Calendar apps have a tough job. Everyone needs one, but everyone is looking for something different out of them. I want a concise look at the day ahead, but you might want a spaced-out view of your week, and someone else might want a super-dense look at their entire month.
The best calendar apps do a good job presenting your schedule no matter how you want to view it. They make it easy to understand your day and to plan out the weeks and months ahead.
Google's app store is filled with a ton of strange, dense, and downright challenging calendar apps designed for some mythical, godlike superuser. But in between all of those are a few gems — apps with clean, customizable designs that are a pleasure to use. And it just so happens that the best of them is made by Google itself.
Google has long had one of the better calendar apps for Android, and with Sunrise — our old favorite — out of the way, it's hard to say anything else does it better.
What makes Google so successful is that it focuses on what matters — making your schedule easy to read, making the app easy to navigate, and making events easy to add — and does what matters better than anybody else.
The app has viewing options that'll please everyone, and Google makes it easy to jump between them without digging through menus. This is great if you want to quickly dive into a broader or more detailed view of your schedule. Google Calendar is also the only Android app I tested that supports natural language-style event entry ("Lunch with Dan on Wednesday at Two Boots"), which is a huge advantage if you're frequently making plans while mobile.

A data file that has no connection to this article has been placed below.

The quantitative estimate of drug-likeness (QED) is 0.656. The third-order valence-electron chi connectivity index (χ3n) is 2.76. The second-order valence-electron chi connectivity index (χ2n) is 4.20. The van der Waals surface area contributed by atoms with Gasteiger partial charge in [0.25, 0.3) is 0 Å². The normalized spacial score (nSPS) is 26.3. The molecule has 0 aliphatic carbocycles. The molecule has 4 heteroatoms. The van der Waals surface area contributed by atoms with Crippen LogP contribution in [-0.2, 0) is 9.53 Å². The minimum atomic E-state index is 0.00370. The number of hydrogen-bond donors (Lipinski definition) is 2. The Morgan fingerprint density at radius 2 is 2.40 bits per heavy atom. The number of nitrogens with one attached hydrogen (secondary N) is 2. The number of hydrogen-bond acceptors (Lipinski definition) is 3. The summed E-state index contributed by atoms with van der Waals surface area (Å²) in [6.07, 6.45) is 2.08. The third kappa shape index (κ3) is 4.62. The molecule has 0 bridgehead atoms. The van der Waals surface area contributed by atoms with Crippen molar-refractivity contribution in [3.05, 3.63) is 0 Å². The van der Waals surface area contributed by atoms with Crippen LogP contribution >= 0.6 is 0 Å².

There are still some areas that Google Calendar could do better. Integration with third-party apps, like Sunrise used to have, would make it much more flexible for serious digital organizers. And the ability to add helpful calendars, like sports schedules, and to view embedded maps seem like obvious and simple additions.
The Runner Up
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If you want to go a step up from Google Calendar, without getting too much more complicated, DigiCal is your answer.
DigiCal is basically Google Calendar with more features: interesting calendars — ranging from TV schedules to moon phases — additional view options, and weather info for up to two weeks ahead. One small touch that I love: in week view, you can tap on an event to get a pop-up with more info, without requiring you to dive into a new screen.
There are a lot of places that DigiCal takes a narrow edge over Google Calendar. But it has a few drawbacks. The biggest being that there's no natural language entry for new events, which is a major drawback if you enter new events from your phone. You also have to pay extra to use all of DigiCal's best features. Removing ads costs $5, which isn't much. But weather is an extra $1.50 per year, and interesting calendars are an extra $3.50 per year.
If you think those features are worth paying for, then get DigiCal, it's great. But without them, it's just Google Calendar with ads.